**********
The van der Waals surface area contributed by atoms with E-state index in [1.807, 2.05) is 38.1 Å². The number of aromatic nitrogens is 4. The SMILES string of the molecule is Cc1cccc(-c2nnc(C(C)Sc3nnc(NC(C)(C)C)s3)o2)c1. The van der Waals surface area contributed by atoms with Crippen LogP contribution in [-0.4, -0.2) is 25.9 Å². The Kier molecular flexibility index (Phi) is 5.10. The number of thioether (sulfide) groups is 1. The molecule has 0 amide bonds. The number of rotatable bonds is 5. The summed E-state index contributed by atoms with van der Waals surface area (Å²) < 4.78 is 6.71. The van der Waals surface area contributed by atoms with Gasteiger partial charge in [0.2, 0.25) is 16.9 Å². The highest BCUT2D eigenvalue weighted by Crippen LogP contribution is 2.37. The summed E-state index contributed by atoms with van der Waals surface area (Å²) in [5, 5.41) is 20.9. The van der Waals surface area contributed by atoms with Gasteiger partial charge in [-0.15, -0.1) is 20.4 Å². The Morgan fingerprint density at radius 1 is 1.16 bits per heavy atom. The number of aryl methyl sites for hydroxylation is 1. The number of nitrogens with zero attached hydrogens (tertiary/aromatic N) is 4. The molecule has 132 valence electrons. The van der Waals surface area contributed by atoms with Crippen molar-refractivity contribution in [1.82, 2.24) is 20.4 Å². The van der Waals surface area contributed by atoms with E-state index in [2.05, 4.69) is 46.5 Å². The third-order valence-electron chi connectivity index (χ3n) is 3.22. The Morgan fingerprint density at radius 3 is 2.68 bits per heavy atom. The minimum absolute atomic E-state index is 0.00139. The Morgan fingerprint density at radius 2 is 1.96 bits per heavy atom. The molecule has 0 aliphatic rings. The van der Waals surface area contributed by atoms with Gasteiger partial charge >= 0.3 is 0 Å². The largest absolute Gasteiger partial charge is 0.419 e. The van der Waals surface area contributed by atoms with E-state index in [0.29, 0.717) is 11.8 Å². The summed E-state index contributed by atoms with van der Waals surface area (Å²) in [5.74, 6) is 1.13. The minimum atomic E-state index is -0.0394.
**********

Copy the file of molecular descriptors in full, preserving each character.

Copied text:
The van der Waals surface area contributed by atoms with E-state index in [1.807, 2.05) is 38.1 Å². The number of aromatic nitrogens is 4. The SMILES string of the molecule is Cc1cccc(-c2nnc(C(C)Sc3nnc(NC(C)(C)C)s3)o2)c1. The van der Waals surface area contributed by atoms with Crippen LogP contribution in [-0.4, -0.2) is 25.9 Å². The Kier molecular flexibility index (Phi) is 5.10. The number of thioether (sulfide) groups is 1. The molecule has 0 amide bonds. The number of rotatable bonds is 5. The summed E-state index contributed by atoms with van der Waals surface area (Å²) < 4.78 is 6.71. The van der Waals surface area contributed by atoms with Gasteiger partial charge in [0.2, 0.25) is 16.9 Å². The highest BCUT2D eigenvalue weighted by Crippen LogP contribution is 2.37. The summed E-state index contributed by atoms with van der Waals surface area (Å²) in [5, 5.41) is 20.9. The van der Waals surface area contributed by atoms with Gasteiger partial charge in [-0.15, -0.1) is 20.4 Å². The Morgan fingerprint density at radius 1 is 1.16 bits per heavy atom. The number of aryl methyl sites for hydroxylation is 1. The number of nitrogens with zero attached hydrogens (tertiary/aromatic N) is 4. The molecule has 132 valence electrons. The van der Waals surface area contributed by atoms with Crippen molar-refractivity contribution in [1.82, 2.24) is 20.4 Å². The van der Waals surface area contributed by atoms with E-state index in [2.05, 4.69) is 46.5 Å². The third-order valence-electron chi connectivity index (χ3n) is 3.22. The Morgan fingerprint density at radius 3 is 2.68 bits per heavy atom. The minimum absolute atomic E-state index is 0.00139. The Morgan fingerprint density at radius 2 is 1.96 bits per heavy atom. The molecule has 0 aliphatic rings. The van der Waals surface area contributed by atoms with Gasteiger partial charge >= 0.3 is 0 Å². The largest absolute Gasteiger partial charge is 0.419 e. The van der Waals surface area contributed by atoms with E-state index in [0.29, 0.717) is 11.8 Å². The summed E-state index contributed by atoms with van der Waals surface area (Å²) in [5.74, 6) is 1.13. The minimum atomic E-state index is -0.0394.